By Jackie Rainford Corcoran EBS Health Columnist

Social gatherings, gift giving and an abundance of decadent foods during the holiday season can be comforting, but also overwhelming.

At a time when we’re supposed to be cheerful and full of generosity, December celebrations can cause stress and burnout, generating unwanted feelings of exhaustion and frustration.

So this year, I’m bringing new self-awareness to the holidays and making some radical changes.

First and foremost, I’m skipping a long family tradition of holding a cookie bake-off. While I used to devour Christmas cookies without a second thought, I’m now sensitive to the bloat and weight gain they cause. Sugar disrupts my digestive system, and I experience a severe crash after eating it. Why would I give this same experience as a gift?

This year, in lieu of giving homemade cookies to my clients, friends and family, I’m giving them ripe, beautiful oranges and pomegranates. These foods have powerful anti-inflammatory agents, cancer-reducing properties and are beneficial to the immune system during prime flu season.

I’m also not cutting down a tree because I struggle with feelings of guilt. Traditionally, my husband would find just the right evergreen and bring it home for me to decorate. While I love the look and smell of a Christmas tree in the house, in a time when global warming can no longer be ignored I want living trees to stay standing and absorbing carbon dioxide, in return for the oxygen they provide.

There are many wonderful do-it-yourself ideas on the Internet that explain how to display your favorite Christmas ornaments on a colorful and cool makeshift tree. We plan on stringing lights to the wall in the shape of a Christmas tree and place presents under there. Buying a potted tree is another alternative – if you have a green thumb and the tree is native to your area, you can plant and nurture your tree after the ground thaws.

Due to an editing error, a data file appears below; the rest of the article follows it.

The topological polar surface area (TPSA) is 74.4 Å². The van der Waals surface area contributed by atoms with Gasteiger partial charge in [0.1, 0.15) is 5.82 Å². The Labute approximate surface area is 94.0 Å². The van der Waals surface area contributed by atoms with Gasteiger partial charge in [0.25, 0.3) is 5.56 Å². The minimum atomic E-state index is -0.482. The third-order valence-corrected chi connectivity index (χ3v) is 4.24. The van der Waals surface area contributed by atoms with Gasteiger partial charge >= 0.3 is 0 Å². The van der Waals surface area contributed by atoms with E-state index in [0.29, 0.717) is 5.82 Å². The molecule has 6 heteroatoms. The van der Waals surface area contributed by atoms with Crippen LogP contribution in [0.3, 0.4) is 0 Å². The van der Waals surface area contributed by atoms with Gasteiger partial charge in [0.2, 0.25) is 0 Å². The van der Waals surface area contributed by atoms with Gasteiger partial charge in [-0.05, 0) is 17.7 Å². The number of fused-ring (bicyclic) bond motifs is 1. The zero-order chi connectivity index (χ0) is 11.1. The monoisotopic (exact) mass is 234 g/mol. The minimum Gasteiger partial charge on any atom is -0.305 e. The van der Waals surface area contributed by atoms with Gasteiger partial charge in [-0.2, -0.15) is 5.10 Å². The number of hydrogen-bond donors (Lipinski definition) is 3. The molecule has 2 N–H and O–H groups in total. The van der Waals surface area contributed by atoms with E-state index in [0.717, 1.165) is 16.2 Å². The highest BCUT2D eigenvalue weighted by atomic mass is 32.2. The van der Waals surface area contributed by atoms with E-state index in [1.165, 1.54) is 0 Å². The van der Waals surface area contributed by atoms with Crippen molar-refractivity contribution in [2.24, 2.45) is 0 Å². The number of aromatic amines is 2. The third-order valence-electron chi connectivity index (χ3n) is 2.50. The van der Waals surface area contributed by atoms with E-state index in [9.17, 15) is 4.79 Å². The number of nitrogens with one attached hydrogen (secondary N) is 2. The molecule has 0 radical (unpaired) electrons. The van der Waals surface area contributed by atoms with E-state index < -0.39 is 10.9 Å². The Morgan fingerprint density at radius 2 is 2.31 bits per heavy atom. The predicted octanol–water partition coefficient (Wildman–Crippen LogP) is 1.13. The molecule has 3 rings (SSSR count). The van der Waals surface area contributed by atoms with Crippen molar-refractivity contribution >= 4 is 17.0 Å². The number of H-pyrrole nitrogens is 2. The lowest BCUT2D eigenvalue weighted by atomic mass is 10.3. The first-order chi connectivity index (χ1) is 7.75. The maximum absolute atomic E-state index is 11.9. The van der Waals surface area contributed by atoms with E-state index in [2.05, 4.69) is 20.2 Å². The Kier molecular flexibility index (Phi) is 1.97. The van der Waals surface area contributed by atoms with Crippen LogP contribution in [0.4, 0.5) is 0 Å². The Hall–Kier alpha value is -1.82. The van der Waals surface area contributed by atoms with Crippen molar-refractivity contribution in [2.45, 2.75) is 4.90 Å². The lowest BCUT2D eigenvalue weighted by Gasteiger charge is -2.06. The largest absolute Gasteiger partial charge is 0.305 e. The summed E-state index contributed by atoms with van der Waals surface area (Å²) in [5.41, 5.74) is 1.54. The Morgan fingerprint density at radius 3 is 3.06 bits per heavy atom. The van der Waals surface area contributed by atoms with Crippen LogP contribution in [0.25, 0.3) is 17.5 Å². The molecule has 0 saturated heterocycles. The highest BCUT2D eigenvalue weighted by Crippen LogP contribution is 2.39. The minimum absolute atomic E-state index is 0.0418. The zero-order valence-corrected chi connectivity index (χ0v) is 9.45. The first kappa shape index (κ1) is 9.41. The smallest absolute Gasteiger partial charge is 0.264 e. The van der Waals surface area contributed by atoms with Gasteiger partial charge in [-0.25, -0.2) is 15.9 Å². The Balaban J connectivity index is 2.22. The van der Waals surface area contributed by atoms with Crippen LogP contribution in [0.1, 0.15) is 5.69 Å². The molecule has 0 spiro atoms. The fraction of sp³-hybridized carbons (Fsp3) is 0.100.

With short, cold days and many social gatherings, this season can be tiring, so I’m going to politely decline invitations that cause me to stretch myself too thin. Saying “no thank you” is ultimately kinder to you and loved ones than saying “yes,” if it means getting sick as a result of wearing ourselves down.

I love holiday shopping, but somehow it’s easier for me to be financially irresponsible in the name of gift giving. Unfortunately, money is the No. 1 cause of stress among Americans and this is exacerbated during the holidays.

Unmanaged stress of any kind can cause inflammation, the root of most illness. In an attempt to ward this off, I’m creating a “gift budget” and sticking to it. Origami ornaments will be lovingly made for all my friends and family this year.

What are your triggers this time of year? What new traditions can you create to ring in the New Year more happily, healthfully and energetically? Encourage your friends and family as well, so you can assist each other to bring deeper meaning to the holidays.

Jackie Rainford Corcoran is an IIN Certified Holistic Health Coach, a public speaker and health activist. Contact her at